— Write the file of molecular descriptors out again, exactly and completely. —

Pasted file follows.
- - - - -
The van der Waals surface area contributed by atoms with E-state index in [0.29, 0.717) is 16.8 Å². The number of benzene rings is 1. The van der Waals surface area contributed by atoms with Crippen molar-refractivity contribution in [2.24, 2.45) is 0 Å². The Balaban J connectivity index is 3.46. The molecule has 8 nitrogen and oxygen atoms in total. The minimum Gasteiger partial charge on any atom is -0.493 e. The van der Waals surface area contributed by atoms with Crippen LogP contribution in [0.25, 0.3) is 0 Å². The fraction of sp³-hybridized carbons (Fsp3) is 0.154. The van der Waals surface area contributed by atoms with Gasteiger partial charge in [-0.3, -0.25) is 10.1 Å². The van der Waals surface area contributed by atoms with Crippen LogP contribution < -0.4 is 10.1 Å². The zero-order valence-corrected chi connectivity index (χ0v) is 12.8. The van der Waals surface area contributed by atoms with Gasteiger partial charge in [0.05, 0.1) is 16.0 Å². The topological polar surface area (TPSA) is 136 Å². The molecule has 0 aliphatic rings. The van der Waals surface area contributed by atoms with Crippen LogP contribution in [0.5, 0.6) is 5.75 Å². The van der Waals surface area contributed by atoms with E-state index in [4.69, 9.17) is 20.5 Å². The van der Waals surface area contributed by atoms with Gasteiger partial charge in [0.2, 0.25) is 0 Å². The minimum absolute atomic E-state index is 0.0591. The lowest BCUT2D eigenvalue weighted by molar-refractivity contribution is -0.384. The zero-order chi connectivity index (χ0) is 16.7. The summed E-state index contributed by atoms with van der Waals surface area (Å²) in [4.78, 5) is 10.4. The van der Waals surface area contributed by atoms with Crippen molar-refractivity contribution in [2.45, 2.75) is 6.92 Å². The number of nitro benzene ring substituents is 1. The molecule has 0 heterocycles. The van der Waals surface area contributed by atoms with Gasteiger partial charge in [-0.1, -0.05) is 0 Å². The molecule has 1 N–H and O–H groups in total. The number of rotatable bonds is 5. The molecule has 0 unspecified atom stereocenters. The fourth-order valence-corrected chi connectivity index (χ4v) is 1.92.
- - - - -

The van der Waals surface area contributed by atoms with E-state index in [0.29, 0.717) is 16.8 Å². The number of benzene rings is 1. The van der Waals surface area contributed by atoms with Crippen molar-refractivity contribution in [2.24, 2.45) is 0 Å². The Balaban J connectivity index is 3.46. The molecule has 8 nitrogen and oxygen atoms in total. The minimum Gasteiger partial charge on any atom is -0.493 e. The van der Waals surface area contributed by atoms with Crippen LogP contribution in [0.25, 0.3) is 0 Å². The fraction of sp³-hybridized carbons (Fsp3) is 0.154. The van der Waals surface area contributed by atoms with Gasteiger partial charge in [-0.3, -0.25) is 10.1 Å². The van der Waals surface area contributed by atoms with Crippen LogP contribution < -0.4 is 10.1 Å². The zero-order valence-corrected chi connectivity index (χ0v) is 12.8. The van der Waals surface area contributed by atoms with Gasteiger partial charge in [0.05, 0.1) is 16.0 Å². The topological polar surface area (TPSA) is 136 Å². The molecule has 0 aliphatic rings. The van der Waals surface area contributed by atoms with Crippen LogP contribution in [0.5, 0.6) is 5.75 Å². The van der Waals surface area contributed by atoms with E-state index in [4.69, 9.17) is 20.5 Å². The van der Waals surface area contributed by atoms with Gasteiger partial charge in [0.2, 0.25) is 0 Å². The minimum absolute atomic E-state index is 0.0591. The lowest BCUT2D eigenvalue weighted by molar-refractivity contribution is -0.384. The zero-order chi connectivity index (χ0) is 16.7. The summed E-state index contributed by atoms with van der Waals surface area (Å²) in [4.78, 5) is 10.4. The van der Waals surface area contributed by atoms with Crippen molar-refractivity contribution in [2.45, 2.75) is 6.92 Å². The number of nitro benzene ring substituents is 1. The molecule has 0 heterocycles. The van der Waals surface area contributed by atoms with Gasteiger partial charge in [-0.1, -0.05) is 0 Å². The molecule has 1 N–H and O–H groups in total. The number of rotatable bonds is 5. The molecule has 0 unspecified atom stereocenters. The fourth-order valence-corrected chi connectivity index (χ4v) is 1.92.